Padang Food Tigers – God’s Plenty (Shhpuma, 2021)

We went canoeing on the River Severn last month, along a quaint 14 mile stretch passing woodlands and sandstone cliffs and steam railways. Aside from the modern bridges and riverside static caravans that punctuate the banks periodically, it has a distinct feeling of being out of time, caught in its own little bucolic world that moves to its own whims.

Its pastoral charms are only enhanced by the views from the centre of the channel itself; when not navigating the bouncier passages or digging in a bit deeper where the current slows, one can enjoy sights and sensations that you’d never get from the side, or even overhead. No, there’s something in being at the waterline, being part of the river itself, that makes tracing kingfisher flights or counting herons mallards or musing over names of wildflowers something different, something special.

It’s a simple pleasure but that’s what nature provides, an innocent bounty whose unregulated spaces allow us to indulge our genetic memories of green and the soft slosh and slop of moving water. I’m not a religious person, but it’s difficult to deny the inherent spirituality that imbibes these places and resonates with us. The gentility and sweetness, peacefulness, in that reintegration with nature.

It’s not too grandiose to claim that this feeling is what Padang Food Tigers seem to capture in their records, and in particular God’s Plenty. The folk-ambience brought to bear has to my mind a distinct Americana to it, all slide guitars and lap steels that just evoke lackadaisical New World landscapes in particular; the irony there of course being that PDT are British.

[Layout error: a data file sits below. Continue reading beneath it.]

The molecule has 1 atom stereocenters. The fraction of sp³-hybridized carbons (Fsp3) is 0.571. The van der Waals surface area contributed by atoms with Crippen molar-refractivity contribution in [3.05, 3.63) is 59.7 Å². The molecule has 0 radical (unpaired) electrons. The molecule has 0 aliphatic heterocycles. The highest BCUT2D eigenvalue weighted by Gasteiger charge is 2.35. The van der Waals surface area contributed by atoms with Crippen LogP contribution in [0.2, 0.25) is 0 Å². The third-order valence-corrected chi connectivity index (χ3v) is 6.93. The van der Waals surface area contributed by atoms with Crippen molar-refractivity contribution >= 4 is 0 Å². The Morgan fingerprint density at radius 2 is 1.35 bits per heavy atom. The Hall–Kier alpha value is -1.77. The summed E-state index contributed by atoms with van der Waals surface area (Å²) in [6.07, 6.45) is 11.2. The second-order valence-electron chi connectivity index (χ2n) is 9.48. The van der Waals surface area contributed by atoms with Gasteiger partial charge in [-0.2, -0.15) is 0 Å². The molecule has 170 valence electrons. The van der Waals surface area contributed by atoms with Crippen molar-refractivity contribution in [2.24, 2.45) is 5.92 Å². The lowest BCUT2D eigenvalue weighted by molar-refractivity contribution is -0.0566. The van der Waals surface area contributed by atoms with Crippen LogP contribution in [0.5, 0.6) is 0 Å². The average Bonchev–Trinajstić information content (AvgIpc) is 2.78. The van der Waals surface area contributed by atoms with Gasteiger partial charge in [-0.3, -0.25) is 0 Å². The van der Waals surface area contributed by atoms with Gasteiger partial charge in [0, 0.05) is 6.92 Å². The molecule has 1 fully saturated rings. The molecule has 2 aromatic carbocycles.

It’s also woven into an interesting tapestry, one that never settles into cliche or obviously trite passages: opener and sophomore “Comedown Peculiar” into “Natchez Trace” sell counterpoint right from the start. The former emanates on woozy drones that allow free reign to the tumbling, freewheeling guitar chords, whilst the latter sinks immediately into far more constrained and plaintive embraces. The strings are winnowed and thinned, scraping by like these Autumnal days versus more luxuriant Summer freedoms.

Indeed it’s not even all electro-acoustic Folk twiddlings, with “Cask of Amontillado” (and to a lesser extent the gorgeous sigh of “Dial You A Wonderhorse”) buzzing with detuned radio static incursions and jangling spectral somethings cutting through the organ sustains; injections of modernity perhaps? Or something more primitively supernatural more appropriate to the realms carved?

As “Hissy Cups” moves from quietened soundscapes of interlude, distantly reminiscent of trainlines and other industrial humming calling us back to the other place, “Questionable Runes” slides in with snippets of familial life and imperfect chords struggling to find balance. But these uncertainties are quickly dropped away when faced with the seminal closer, bookending with its suspensory drone and casual strings, then haunting with field recordings of some slow-rhythm ritualistic chanting. It sounds distant, dream-like, a shamanic call that prays for return.

God’s Plenty doesn’t ever really bring much in the way of certainty, preferring to ensure its gentle geographies remain devoid of boundaries and allowing for the overlap of the human experience into virginal space. Mostly it could be said to croon with a sort of wishful air that seems to mourn the loss of places and opportunities for us to simply “be”, or that could just be my cravings as we slip quickly towards the year’s end.